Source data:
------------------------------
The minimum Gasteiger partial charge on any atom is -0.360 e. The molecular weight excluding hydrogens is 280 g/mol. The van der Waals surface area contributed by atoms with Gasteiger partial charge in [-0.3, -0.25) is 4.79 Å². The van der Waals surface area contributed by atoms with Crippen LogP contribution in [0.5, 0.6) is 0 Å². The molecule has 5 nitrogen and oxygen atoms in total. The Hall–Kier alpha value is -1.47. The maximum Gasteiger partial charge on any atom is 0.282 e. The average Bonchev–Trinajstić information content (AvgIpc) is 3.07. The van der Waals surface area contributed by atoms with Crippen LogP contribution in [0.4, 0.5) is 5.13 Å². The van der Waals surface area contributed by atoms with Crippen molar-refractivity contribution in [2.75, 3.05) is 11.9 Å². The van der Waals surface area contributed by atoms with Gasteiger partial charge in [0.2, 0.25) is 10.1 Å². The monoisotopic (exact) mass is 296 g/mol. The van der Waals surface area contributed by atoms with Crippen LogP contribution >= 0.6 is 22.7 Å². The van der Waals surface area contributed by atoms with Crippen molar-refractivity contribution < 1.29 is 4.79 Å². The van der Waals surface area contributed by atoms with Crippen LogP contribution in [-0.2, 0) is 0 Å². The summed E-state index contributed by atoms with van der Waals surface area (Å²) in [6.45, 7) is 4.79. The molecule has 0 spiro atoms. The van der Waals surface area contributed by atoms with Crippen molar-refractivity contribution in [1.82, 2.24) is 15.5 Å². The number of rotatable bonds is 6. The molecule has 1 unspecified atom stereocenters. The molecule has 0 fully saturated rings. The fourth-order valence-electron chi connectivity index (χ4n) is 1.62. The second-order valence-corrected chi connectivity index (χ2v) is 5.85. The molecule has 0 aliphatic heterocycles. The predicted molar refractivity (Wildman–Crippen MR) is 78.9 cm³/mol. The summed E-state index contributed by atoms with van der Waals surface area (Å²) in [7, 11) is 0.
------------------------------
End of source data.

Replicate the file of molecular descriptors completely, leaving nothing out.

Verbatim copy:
The minimum Gasteiger partial charge on any atom is -0.360 e. The molecular weight excluding hydrogens is 280 g/mol. The van der Waals surface area contributed by atoms with Gasteiger partial charge in [-0.3, -0.25) is 4.79 Å². The van der Waals surface area contributed by atoms with Crippen LogP contribution in [0.5, 0.6) is 0 Å². The molecule has 5 nitrogen and oxygen atoms in total. The Hall–Kier alpha value is -1.47. The maximum Gasteiger partial charge on any atom is 0.282 e. The average Bonchev–Trinajstić information content (AvgIpc) is 3.07. The van der Waals surface area contributed by atoms with Crippen LogP contribution in [0.4, 0.5) is 5.13 Å². The van der Waals surface area contributed by atoms with Crippen molar-refractivity contribution in [2.75, 3.05) is 11.9 Å². The van der Waals surface area contributed by atoms with Gasteiger partial charge in [0.2, 0.25) is 10.1 Å². The monoisotopic (exact) mass is 296 g/mol. The van der Waals surface area contributed by atoms with Crippen LogP contribution >= 0.6 is 22.7 Å². The van der Waals surface area contributed by atoms with Crippen molar-refractivity contribution < 1.29 is 4.79 Å². The van der Waals surface area contributed by atoms with Crippen LogP contribution in [-0.2, 0) is 0 Å². The summed E-state index contributed by atoms with van der Waals surface area (Å²) in [6.45, 7) is 4.79. The molecule has 0 spiro atoms. The van der Waals surface area contributed by atoms with Crippen molar-refractivity contribution in [1.82, 2.24) is 15.5 Å². The number of rotatable bonds is 6. The molecule has 1 unspecified atom stereocenters. The molecule has 0 fully saturated rings. The fourth-order valence-electron chi connectivity index (χ4n) is 1.62. The second-order valence-corrected chi connectivity index (χ2v) is 5.85. The molecule has 0 aliphatic heterocycles. The predicted molar refractivity (Wildman–Crippen MR) is 78.9 cm³/mol. The summed E-state index contributed by atoms with van der Waals surface area (Å²) in [7, 11) is 0.